90. - Is marijuana addictive? Cannabis, Heroin and their Brain Effect
First Author
Logan Strunk
Eastern Kentucky University 
Co-author
Mahala Saylor 
Eastern Kentucky University 
Co-author
Taylor Flake 
Eastern Kentucky University 
Is marijuana addictive?

The most recent census on drug addiction shows that at least 24 million Americans (9.4%) have used illicit drugs in the preceding month. Of these, approximately 19.6 million have, or have had, a substance abuse disorder in the preceding year (NorthPoint Staff, 2017). Addiction is a complex condition, a brain disease that is manifested by compulsive substance use despite harmful consequence (APA, 2019). Does marijuana fall under this spectrum? Our research was completed through EKU libraries' PsychInfo using key terms such as marijuana, addiction, heroin, white matter, brain activity, and functional/static brain imaging. The research articles provided peer-reviewed brain imaging comparisons of marijuana and heroin usage effects. The participants used were screened beforehand to eliminate any outliers in brain composition. Our findings concluded similar effects on brain activity through marijuana and heroin usage. While marijuana does not meet the 'criteria' placed upon addictive illicit drugs, this is important information due to the drug crises in the United States and how marijuana can be hypothesized within this information.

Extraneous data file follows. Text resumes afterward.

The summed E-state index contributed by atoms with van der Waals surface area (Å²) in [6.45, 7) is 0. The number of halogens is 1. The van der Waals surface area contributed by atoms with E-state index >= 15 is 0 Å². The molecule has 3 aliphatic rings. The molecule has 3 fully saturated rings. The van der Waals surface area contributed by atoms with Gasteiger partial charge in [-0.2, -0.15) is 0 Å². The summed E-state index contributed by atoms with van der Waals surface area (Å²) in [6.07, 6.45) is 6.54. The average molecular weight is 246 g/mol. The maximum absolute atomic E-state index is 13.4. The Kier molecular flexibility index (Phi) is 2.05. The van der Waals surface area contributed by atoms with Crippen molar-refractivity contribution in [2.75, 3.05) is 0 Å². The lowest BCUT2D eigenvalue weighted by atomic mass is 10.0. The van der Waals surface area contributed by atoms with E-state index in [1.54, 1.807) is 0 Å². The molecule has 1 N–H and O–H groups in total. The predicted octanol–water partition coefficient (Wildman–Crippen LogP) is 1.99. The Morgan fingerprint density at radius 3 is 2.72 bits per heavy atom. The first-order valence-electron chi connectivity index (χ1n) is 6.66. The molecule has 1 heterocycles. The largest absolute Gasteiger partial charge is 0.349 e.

91. - Effects of Distractions on Driving
First Author
Chase Compton
Eastern Kentucky University 
Effects of Distractions on Driving